5 Ways To Embrace Regenerative Travel With Indigenous Tourism BC On Earth Day
This Earth Day (04/22), Indigenous Tourism BC is encouraging travellers to go beyond sustainability and move towards a future of regenerative travel. Regenerative travel encourages travellers, tour operators and businesses alike to contribute to the well-being of the land and communities they visit.
Thriving local Indigenous communities have a deep knowledge of their environment, and the desire and ability to protect their natural resources. Regenerative travel encompasses concepts that contribute to ecological abundance, foster experiences deeply rooted in local culture, and ultimately treat a location with respect by giving back to the community.
Klahoose Wilderness Resort (Desolation Sound, BC) – A Culturally Enriching Travel Destination
Perched on the water’s edge between BC’s Salish Sea and Coast Mountains, Klahoose Wilderness Resort first opened in 2021 and is quickly becoming Canada’s newest Indigenous eco-resort.
With a commitment to stewardship, the property follows a regenerative model by purchasing large amounts of local goods and employing community members with Indigenous guides sharing legends, stories, language, and songs with visitors. Additionally, the off-the-grid resort produces its own power, enabled by a grant to redesign and improve the property’s water intake, eliminating the use of diesel fuel generators. The result of this change will eliminate 38 tonnes of carbon emissions annually.
Partnering with the Commercial Bear Viewing Association, the resort is a leader in developing best practices for grizzly bear viewing, uniform guide training and ongoing research to protect bear and wildlife habitat.
Nemiah Valley Lodge (Nemiah Valley, BC) – Indigenous Immersion at ITBC’s Newest Lodge
Located next to BC’s world-renowned Tsylos Provincial Park, Indigenous-owned Nemiah Valley Lodge is solar energy powered, offering stunning wilderness and immersive cultural experiences. The lodge employs local Xeni Gwet’in community members in all lodge roles, from Cultural Ambassadors to cooks, housekeepers and maintenance. Experiences at The Nemiah Valley Lodge are culture-focused, with itineraries highlighting traditional foods, language sharing and customizable land-based experiences.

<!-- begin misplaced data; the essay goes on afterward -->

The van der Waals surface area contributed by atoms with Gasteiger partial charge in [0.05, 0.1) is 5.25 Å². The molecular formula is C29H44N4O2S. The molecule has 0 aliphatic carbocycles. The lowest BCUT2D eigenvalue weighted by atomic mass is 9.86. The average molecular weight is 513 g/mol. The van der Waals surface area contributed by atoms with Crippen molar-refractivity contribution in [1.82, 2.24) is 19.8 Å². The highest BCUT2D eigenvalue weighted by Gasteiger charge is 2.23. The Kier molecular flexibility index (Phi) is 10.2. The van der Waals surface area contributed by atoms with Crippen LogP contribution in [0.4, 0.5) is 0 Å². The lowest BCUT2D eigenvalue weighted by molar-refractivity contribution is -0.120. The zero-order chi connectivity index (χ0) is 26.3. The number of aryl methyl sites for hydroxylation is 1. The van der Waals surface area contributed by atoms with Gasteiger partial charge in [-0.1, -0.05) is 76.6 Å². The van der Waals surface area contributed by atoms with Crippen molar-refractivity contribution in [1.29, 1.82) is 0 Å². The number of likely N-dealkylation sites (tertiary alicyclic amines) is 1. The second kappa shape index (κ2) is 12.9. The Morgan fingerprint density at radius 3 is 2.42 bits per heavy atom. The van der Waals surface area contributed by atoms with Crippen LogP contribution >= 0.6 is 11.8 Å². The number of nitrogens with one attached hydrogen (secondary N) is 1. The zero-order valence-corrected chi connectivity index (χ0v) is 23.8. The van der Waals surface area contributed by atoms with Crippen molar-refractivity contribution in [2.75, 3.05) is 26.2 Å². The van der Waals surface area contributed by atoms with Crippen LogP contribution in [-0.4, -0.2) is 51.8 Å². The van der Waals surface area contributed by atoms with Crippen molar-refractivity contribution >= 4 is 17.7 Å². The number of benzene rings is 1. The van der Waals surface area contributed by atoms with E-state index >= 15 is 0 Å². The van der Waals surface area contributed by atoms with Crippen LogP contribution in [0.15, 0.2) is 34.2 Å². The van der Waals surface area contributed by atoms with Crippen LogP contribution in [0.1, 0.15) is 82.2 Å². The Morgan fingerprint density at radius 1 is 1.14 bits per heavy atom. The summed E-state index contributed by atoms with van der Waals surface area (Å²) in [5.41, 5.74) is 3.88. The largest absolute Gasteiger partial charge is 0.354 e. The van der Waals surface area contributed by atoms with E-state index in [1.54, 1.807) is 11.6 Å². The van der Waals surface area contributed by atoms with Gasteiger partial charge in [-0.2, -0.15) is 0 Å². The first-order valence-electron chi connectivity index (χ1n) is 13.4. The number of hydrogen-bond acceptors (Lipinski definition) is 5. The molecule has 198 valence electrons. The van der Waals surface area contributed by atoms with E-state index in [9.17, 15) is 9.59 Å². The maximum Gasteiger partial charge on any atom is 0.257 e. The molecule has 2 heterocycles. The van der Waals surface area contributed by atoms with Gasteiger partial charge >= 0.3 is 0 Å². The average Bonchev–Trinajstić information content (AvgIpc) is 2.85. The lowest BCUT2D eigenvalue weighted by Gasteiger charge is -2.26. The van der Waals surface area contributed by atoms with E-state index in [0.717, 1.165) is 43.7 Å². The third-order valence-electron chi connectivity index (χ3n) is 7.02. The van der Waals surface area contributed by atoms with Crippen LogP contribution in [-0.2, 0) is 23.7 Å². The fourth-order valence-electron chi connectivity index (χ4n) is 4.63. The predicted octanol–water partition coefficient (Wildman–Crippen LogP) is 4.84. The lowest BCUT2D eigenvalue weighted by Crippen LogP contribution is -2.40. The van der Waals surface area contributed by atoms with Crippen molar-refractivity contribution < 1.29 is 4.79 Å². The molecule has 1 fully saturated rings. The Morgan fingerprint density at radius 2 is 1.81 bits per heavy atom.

Talaysay Tours (Vancouver, BC) – An Unforgettable and Educational Eco-Tour
Creating space to educate and inspire travellers is crucial to regenerative travel experiences. Talasay Tour guides have been sharing ancient and contemporary stories, legends and Indigenous ways of living while admiring old-growth forests, wildlife, coastal views, and flora and fauna. From Salish Sea boat tours to the Talking Totems Indigenous Art Tours and the Spoken Treasures Tour in Stanley Park, Talasay provides authentic experiences led by Indigenous guides like owner Candace Campo – a trained anthropologist and school teacher.
Explore Songhees (Victoria, BC) – Inspiring Locals and Visitors
Songhees gives guests a first-hand look at the land, culture and history of the Lekwungen people through guided walking and canoe tours in the Inner Harbour of Victoria. Through storytelling and site seeing, locals and visitors alike can enrich their understanding of the destination and the Lekwungen traditions bringing to life the culture, past and present.
Squamish Lil’wat Culture Centre (Whistler, BC) – Creating Positive Change
Built to share cultural knowledge to inspire understanding and respect amongst all people, the Squamish Lil’wat Cultural Centre (SLCC) is both a stunning architectural space and a centre focused on positive change. Located in the Upper Village of Whistler, the SLCC plays host to storytelling and live carving along with various showcases. The latest exhibit, UNCEDED, focuses on marrying regalia, elders, and chieftainship with the modern world, reshaping how we view our presence, and cultivating a sense of belonging to both the viewer and the people celebrated in the exhibit.